Isolation is a bitter pill. At the risk of sounding melodramatic, it is becoming clear that I will look back on my life before the outbreak of Covid-19 as one belonging to someone else. Essentially every one of my daily routines has been disrupted. Where before I would meet with the Austin LotR Group every Thursday, we have struggled to keep the group alive through OCTGN. It’s nice to have software to help maintain some kind of contact, but it’s not the same as face-to-face interactions around a table and playing the game with actual, physical cards. This shift from tangible to virtual environments has come to pervade life so totally it is sometimes overwhelming. Whether it was chatting with coworkers in the break room, social board games, or playing in my basketball league, everything in life has changed.
I’m grateful for my health and the health and safety of my loved ones, but the quarantine can still be draining. It’s nice to have the community as a sounding board, or somewhere to go when I need a break from every day responsibilities which have continued unabated. This is all a long-winged way of saying that it’s nice to see everyone coming together to support each other. The support of a vibrant community becomes all the more important in light of an event like the death of George Floyd.
In polite circles, speaking about “politics” or controversial subjects is considered gauche. In the case of systemic racism, “polite circles” are part of the problem; ignoring injustice to others does not make it go away. The fact that we have let human rights become a forum for political signaling is abhorrent and should make us question our priorities and fundamental assumptions.
For those who only read this blog for the (infrequent) rambling about card games, I invite you to check out my previous articles. Better still, check out the work of my more prolific and better qualified compatriots. What follows is me attempting to collect and synthesize my thoughts about the last few months. I cannot promise that it will be coherent, but I shall endeavor to find some meaning in all of this upheaval.
For those who are still with me, thanks for joining a weary traveler on the road. I’ve expressed my thoughts about racism in the past. It remains a point of bitter-sweet irony to me that my highest rated deck on RingsDB is a satirical commentary on the antagonistic immigration policy of the current US administration. It boggles the mind to think that the last year has been so over the top that stories about families being split apart on the US border and stuck in camps has now fallen off of the news radar. Our collective distractibility is understandable, when every day brings a story more shocking than the day before.
All well and good, but “what does immigration have to do with George Floyd?”, you might ask. The systematic mistreatment of Latino immigrants is much more closely related to the tragedy of George Floyd’s death than many would imagine. Tribalism is how society formed to begin with. The first city ever founded was undoubtedly a group of related people who wanted to stay in one place for mutual protection. This made all kinds of sense, when we were discovering fire and using pointed sticks to keep the wolves away.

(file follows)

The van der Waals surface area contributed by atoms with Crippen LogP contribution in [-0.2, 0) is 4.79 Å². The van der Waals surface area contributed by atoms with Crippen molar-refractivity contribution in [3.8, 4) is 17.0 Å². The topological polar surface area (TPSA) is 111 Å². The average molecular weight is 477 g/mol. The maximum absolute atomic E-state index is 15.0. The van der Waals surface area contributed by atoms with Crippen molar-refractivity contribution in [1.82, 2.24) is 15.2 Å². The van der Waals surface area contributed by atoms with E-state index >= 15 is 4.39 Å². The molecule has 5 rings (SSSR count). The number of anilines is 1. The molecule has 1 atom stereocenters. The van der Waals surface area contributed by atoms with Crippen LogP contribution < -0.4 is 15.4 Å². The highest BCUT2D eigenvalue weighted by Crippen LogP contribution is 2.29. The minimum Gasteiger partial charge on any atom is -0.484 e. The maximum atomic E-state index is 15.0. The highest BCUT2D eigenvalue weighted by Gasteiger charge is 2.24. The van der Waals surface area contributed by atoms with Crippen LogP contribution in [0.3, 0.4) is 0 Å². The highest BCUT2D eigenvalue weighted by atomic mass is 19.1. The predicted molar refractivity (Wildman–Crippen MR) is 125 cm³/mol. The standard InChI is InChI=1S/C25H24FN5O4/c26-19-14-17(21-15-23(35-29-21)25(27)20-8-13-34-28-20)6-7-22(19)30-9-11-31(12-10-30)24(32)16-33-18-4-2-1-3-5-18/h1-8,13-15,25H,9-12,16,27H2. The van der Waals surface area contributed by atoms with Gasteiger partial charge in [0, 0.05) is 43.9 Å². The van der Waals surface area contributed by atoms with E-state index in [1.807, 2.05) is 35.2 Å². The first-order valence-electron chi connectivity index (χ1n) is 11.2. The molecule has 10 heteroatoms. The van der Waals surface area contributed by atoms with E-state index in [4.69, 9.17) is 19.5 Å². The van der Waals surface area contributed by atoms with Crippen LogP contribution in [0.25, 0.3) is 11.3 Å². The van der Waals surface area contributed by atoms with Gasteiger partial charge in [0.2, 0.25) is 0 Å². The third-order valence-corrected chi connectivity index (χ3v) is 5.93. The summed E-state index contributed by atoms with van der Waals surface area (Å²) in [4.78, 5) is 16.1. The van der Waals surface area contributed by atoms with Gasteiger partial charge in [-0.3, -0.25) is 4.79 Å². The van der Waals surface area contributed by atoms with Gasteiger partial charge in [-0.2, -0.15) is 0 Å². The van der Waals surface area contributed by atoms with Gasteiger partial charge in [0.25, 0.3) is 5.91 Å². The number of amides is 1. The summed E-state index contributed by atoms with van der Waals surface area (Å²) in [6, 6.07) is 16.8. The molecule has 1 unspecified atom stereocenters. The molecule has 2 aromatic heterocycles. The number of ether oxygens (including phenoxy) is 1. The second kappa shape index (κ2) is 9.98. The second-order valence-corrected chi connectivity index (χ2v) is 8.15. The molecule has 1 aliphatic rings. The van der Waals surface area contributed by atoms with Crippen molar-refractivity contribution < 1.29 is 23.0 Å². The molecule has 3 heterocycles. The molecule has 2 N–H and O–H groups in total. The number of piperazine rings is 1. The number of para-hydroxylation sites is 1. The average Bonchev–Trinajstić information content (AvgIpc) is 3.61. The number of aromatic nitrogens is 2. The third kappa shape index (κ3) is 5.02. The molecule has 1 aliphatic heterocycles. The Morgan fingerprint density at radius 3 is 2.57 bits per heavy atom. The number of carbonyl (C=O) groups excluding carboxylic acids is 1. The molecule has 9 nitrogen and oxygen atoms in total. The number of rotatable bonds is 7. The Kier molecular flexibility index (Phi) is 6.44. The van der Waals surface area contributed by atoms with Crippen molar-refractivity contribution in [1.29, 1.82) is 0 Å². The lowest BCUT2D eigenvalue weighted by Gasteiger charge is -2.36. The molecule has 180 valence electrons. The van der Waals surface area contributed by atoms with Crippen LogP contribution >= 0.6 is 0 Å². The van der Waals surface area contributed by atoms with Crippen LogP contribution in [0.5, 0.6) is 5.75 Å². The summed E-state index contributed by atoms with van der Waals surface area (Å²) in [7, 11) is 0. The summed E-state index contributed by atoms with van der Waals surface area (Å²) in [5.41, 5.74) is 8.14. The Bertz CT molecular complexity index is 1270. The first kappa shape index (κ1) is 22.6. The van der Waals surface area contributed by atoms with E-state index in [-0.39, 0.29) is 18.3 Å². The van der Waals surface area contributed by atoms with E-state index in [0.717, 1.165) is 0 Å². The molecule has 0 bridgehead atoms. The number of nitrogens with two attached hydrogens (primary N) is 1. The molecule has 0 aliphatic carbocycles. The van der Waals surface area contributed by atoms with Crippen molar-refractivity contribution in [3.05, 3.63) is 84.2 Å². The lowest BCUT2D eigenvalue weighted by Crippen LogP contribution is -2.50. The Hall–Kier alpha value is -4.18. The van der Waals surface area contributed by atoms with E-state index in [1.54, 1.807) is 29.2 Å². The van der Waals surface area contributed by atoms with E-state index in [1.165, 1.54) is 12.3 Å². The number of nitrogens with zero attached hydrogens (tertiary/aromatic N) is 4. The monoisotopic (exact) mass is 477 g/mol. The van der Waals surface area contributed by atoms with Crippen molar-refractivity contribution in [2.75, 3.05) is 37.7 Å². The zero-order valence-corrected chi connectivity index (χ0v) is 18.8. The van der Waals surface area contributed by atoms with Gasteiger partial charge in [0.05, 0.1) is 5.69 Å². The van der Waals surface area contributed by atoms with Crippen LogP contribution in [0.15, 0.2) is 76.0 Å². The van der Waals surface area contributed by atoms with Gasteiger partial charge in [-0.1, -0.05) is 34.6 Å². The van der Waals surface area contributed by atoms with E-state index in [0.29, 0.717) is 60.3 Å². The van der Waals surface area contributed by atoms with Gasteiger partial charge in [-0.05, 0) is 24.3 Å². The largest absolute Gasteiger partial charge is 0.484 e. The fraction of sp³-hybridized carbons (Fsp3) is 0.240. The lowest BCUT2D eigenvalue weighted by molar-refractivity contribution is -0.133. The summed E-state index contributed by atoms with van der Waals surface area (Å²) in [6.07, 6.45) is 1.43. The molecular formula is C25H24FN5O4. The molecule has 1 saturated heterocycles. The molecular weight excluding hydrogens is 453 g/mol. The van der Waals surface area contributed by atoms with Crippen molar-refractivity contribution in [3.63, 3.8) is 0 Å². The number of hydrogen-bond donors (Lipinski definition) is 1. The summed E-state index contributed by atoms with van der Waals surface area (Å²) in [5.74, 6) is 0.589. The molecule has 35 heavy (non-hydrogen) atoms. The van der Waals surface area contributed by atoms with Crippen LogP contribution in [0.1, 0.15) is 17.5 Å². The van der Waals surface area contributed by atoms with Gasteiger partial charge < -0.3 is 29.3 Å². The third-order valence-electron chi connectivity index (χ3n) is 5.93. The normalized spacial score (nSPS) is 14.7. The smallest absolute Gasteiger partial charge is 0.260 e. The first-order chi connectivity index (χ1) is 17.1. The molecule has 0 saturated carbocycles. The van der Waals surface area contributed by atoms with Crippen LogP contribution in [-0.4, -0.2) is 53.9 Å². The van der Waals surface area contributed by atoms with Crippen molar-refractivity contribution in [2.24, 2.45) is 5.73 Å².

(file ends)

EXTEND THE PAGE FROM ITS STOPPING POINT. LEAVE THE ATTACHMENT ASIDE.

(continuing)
Culture and nationalism are fickle. One minute, they give us strategies to survive and prosper, the next they give us a reason to hate and mistrust. Tribalism can even be the seeds of our self destruction. In the name of pride and a flag, we send each other off to fight unjust wars against enemies with which we have no quarrel. Few people have the strength of character to question the gravity of the culture in which they have lived, to see through the rhetoric and realize that their leaders are just as flawed (often more-so) than themselves.
Human nature is sadly one of habit and inertia. A strategy which works well for a time quickly becomes engrained. These engrained strategies, or traditions, live on long after they are no longer relevant. Traditions, like the buildings which birthed them, crumble into ruin. Sadly, it is easier for us to see in these physical edifices the relics of an earlier age. We are surrounded by anachronisms which, while at times posses beauty to inspire us, should not dictate our future. More often than not, the buildings of our “civilization” are built on the bones and blood of innocents.
For some reason, we lack this same insight into our culture. Abstract concepts are always more subtle, and there is a latency in our collective ability to transcend our past. Moreover, a simple desire to evolve a culture is not sufficient. Every society includes a subset – often the older statesmen – which appoints themselves the defenders of the old ways. When this involves keeping a language or art form alive, it is a healthy instinct and brings enrichment to a people. When this devolves into using violence or coercion against the vanguard of a new way of being, it is often the sign of a corrupt and decadent culture.
Where they prevent us from deepening our understanding of ourselves and others traditions are a trap. A siren song, they would lure us to smash ourselves against the rocks of barbarism. As beings of consciousness and conscience we are commissioned to overcome our base nature, to find a better way of being. Compassion is not easy, especially where our cultural baggage gives us ample excuses for mistrust and resentment.